GRA has been working and meeting with Makana officials and stakeholders since May this year to
achieve some resolution of the uncontrolled stray livestock issue. Progress has been gradual, but
with insistence from us and supporters a plan is now in place.
One repeated example of damage from unattended livestock is at the Rhodes University research facility situated
near the N2 not far from the Graduate Village. Cows have been breaking through the fencing to get
at greener grass, which also includes specimen plants in the nursery needed for a long-term research
project. Other plants are cultivated at the facility for landscaping projects. Their foraging for a tasty
blade has already cost many thousands of rands for Rhodes University, which will increase to
hundreds of thousands if they wreck the nursery and research project entirely.
Understandably, with seven years worth of research being trampled under hoof, the RU staff are not
amused and last month opened a case with SAPS. It seems that it is not just Makana municipality
who have to be coerced and pushed to take action. With no intervention in response to the SAPS
case, the cattle returned on Friday 1 September and Rhodes staff jumped into action to protect the
On this occasion, only three of the 50-strong herd entered due to swift intervention.
These same cattle are the ones that have been herded across the N2 over into Featherstone Kloof
causing damage within the southern commonage. The cattle owner, who lives in Ndlambe, was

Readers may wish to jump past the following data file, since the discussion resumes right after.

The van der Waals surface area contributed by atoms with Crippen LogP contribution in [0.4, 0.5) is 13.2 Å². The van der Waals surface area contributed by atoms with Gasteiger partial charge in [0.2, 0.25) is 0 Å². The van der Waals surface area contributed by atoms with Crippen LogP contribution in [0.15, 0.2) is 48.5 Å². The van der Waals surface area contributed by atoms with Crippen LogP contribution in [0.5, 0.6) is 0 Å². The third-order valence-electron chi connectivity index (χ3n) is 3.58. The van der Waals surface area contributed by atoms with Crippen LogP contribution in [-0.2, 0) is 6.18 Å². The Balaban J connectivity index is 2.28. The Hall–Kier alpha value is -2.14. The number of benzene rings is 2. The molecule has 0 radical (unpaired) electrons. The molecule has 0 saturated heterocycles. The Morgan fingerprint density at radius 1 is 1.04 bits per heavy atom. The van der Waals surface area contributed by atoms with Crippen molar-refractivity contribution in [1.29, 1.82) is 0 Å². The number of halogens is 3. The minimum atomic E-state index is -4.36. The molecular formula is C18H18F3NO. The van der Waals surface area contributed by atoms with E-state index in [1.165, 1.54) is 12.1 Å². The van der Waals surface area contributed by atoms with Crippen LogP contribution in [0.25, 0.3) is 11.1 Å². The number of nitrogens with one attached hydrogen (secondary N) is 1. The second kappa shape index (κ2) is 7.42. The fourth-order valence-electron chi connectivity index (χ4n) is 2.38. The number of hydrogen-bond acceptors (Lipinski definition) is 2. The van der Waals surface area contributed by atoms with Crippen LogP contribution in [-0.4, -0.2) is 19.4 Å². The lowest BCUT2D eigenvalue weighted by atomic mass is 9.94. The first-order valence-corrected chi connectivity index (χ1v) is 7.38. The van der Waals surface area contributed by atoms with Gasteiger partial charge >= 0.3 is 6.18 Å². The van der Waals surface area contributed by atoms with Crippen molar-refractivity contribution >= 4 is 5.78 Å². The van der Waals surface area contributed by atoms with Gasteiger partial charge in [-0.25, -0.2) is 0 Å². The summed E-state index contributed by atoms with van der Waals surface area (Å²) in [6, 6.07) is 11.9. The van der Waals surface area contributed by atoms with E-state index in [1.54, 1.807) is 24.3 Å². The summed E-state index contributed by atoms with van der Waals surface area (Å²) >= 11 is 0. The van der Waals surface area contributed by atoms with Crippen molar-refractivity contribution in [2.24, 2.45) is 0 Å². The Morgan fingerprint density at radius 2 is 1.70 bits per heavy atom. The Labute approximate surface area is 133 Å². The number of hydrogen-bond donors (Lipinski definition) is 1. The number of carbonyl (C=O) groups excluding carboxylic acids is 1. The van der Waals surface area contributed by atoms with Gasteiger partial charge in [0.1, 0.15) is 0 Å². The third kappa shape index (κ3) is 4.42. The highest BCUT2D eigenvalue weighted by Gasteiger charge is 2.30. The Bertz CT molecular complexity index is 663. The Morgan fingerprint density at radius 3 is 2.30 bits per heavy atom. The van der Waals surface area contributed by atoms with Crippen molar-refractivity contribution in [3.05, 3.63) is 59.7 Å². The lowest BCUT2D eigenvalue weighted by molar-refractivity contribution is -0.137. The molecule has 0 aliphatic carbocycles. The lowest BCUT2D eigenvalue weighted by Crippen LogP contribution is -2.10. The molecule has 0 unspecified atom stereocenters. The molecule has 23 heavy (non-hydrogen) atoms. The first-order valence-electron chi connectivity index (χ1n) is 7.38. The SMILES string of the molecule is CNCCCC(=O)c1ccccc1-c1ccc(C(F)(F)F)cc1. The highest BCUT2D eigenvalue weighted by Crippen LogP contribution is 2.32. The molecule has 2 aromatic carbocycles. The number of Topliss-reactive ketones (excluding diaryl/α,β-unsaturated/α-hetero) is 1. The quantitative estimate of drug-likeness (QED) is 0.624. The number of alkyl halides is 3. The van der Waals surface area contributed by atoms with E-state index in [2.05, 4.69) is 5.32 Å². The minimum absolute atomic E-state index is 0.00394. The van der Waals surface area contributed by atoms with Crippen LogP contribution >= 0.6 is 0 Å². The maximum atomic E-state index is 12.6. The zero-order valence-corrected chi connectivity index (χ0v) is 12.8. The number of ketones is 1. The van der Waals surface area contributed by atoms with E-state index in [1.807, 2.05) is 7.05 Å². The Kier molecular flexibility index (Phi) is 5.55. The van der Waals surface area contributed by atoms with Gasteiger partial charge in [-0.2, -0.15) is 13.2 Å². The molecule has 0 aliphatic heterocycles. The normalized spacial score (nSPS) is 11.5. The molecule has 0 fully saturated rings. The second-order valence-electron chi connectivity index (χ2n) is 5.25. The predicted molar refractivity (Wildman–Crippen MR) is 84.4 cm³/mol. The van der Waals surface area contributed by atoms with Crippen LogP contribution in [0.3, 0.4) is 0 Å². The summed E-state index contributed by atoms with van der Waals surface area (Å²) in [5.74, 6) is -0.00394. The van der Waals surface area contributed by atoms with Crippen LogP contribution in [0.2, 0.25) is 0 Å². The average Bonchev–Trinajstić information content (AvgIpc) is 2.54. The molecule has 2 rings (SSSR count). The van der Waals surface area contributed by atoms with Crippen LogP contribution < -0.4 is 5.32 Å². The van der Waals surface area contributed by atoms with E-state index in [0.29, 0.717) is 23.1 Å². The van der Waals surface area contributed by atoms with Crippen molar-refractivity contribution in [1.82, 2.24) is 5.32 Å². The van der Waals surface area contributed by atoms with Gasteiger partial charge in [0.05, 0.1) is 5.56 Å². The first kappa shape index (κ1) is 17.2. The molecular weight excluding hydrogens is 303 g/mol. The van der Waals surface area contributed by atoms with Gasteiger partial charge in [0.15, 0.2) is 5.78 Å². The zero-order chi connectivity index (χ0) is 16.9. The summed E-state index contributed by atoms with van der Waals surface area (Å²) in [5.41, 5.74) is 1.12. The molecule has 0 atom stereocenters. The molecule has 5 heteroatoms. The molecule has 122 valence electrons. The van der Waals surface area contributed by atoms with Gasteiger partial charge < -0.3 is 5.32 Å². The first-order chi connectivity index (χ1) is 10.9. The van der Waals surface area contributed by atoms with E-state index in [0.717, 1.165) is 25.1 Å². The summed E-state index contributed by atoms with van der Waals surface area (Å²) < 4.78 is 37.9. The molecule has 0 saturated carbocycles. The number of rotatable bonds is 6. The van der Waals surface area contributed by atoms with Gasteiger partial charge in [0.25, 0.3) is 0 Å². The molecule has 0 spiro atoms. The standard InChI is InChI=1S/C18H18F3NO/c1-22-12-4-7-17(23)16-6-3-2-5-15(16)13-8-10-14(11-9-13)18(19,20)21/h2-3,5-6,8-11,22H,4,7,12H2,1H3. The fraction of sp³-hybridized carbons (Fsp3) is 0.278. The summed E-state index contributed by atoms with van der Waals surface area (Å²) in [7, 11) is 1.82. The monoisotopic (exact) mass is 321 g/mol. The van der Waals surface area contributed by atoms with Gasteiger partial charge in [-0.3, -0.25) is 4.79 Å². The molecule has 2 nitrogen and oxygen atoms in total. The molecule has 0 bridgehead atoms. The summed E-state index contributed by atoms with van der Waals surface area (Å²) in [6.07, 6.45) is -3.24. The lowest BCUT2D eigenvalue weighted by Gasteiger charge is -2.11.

somehow alerted that firm action was about be taken to round up his cattle. He rushed to
Grahamstown, turning up suddenly with a number of dogs and quickly herded his cows to safety,
apparently on a nearby farm.
By this time the Stock Theft Unit had been mobilised and they assisted with seven cattle that
remained which were loaded onto transport and taken to Alexandria and impounded. The receipt
records seven cattle – three cows and four heifers. A week later these cattle haven’t been claimed
and neither the Stock Theft Unit nor SAPS have received any reports of stolen cattle in Grahamstown.
Have you lost your cows?
In the meantime, the owner of the larger herd has been identified and traced in Ndlambe. It
appears that he sees Makana as a soft option lacking enforcement against illegal grazing. Now that
he’s seen that citizens here are prepared to take action and ensure that authorities do their jobs, he
was seen on Friday morning (8 September) herding his cattle along Rautenbach Road. He stated
that he was putting them on transport to take them back to his home area in Ndlambe. This is good,
but is not the end of the problem, and more action will have to take place if the plant diversity of
this area is to be protected.
Among the actions Makana has taken is to re-draft its Commonage Policy which was presented for
adoption at Council on 4 May 2017. If you have an interest in the countryside around
Grahamstown you can see this draft document at www.grahamstownresidentsassociation.co.za
At most points of the compass the land outside Grahamstown is commonage, and the new policy
establishes a central Commonage committee, supported by Ward Commonage committees who will
be empowered to make recommendations. It is clear that there is growing demand for commonage
rights to grazing, which is already far in excess of the carrying capacity of available land. Makana’s
policy states that existing lands under their control will be reviewed to help address the shortfall,
and new land acquired where possible.
If you want to keep up, follow us on Facebook or – better still – sign up as a member. Strength in numbers helps us when we work with municipality and provincial government. If you use WhatsApp, you may also have the option to join up with a local neighbourhood group (for example, in Sunnyside).
– Compiled by Tim Bull, GRA Secretary
phone: 078 922 5760